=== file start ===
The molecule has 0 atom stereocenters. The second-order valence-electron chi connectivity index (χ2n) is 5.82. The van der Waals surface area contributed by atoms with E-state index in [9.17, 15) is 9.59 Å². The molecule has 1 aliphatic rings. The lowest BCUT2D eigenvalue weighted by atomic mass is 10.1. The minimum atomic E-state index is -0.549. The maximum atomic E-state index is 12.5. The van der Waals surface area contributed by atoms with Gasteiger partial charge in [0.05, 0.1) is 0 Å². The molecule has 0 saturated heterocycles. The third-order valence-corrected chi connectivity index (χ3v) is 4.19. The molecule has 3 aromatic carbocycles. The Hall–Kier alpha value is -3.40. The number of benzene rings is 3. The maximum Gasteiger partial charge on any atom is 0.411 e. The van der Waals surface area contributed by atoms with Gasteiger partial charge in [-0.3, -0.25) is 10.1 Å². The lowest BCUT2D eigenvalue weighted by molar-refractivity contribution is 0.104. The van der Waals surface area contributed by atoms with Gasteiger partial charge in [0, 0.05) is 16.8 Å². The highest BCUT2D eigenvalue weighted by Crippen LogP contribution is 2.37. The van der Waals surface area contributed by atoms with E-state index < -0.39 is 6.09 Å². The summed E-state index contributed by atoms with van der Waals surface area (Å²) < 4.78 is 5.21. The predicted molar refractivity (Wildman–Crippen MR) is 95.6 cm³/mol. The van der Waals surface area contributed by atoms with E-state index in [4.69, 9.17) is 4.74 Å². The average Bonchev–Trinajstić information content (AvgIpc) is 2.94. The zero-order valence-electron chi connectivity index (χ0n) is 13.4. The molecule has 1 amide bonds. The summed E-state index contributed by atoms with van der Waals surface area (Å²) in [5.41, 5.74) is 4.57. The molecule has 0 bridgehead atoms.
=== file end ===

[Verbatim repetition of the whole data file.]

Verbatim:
The molecule has 0 atom stereocenters. The second-order valence-electron chi connectivity index (χ2n) is 5.82. The van der Waals surface area contributed by atoms with E-state index in [9.17, 15) is 9.59 Å². The molecule has 1 aliphatic rings. The lowest BCUT2D eigenvalue weighted by atomic mass is 10.1. The minimum atomic E-state index is -0.549. The maximum atomic E-state index is 12.5. The van der Waals surface area contributed by atoms with Gasteiger partial charge in [0.05, 0.1) is 0 Å². The molecule has 0 saturated heterocycles. The third-order valence-corrected chi connectivity index (χ3v) is 4.19. The molecule has 3 aromatic carbocycles. The Hall–Kier alpha value is -3.40. The number of benzene rings is 3. The maximum Gasteiger partial charge on any atom is 0.411 e. The van der Waals surface area contributed by atoms with Gasteiger partial charge in [-0.3, -0.25) is 10.1 Å². The lowest BCUT2D eigenvalue weighted by molar-refractivity contribution is 0.104. The van der Waals surface area contributed by atoms with Gasteiger partial charge in [0, 0.05) is 16.8 Å². The highest BCUT2D eigenvalue weighted by Crippen LogP contribution is 2.37. The van der Waals surface area contributed by atoms with E-state index < -0.39 is 6.09 Å². The summed E-state index contributed by atoms with van der Waals surface area (Å²) < 4.78 is 5.21. The predicted molar refractivity (Wildman–Crippen MR) is 95.6 cm³/mol. The van der Waals surface area contributed by atoms with E-state index in [4.69, 9.17) is 4.74 Å². The average Bonchev–Trinajstić information content (AvgIpc) is 2.94. The zero-order valence-electron chi connectivity index (χ0n) is 13.4. The molecule has 1 amide bonds. The summed E-state index contributed by atoms with van der Waals surface area (Å²) in [5.41, 5.74) is 4.57. The molecule has 0 bridgehead atoms.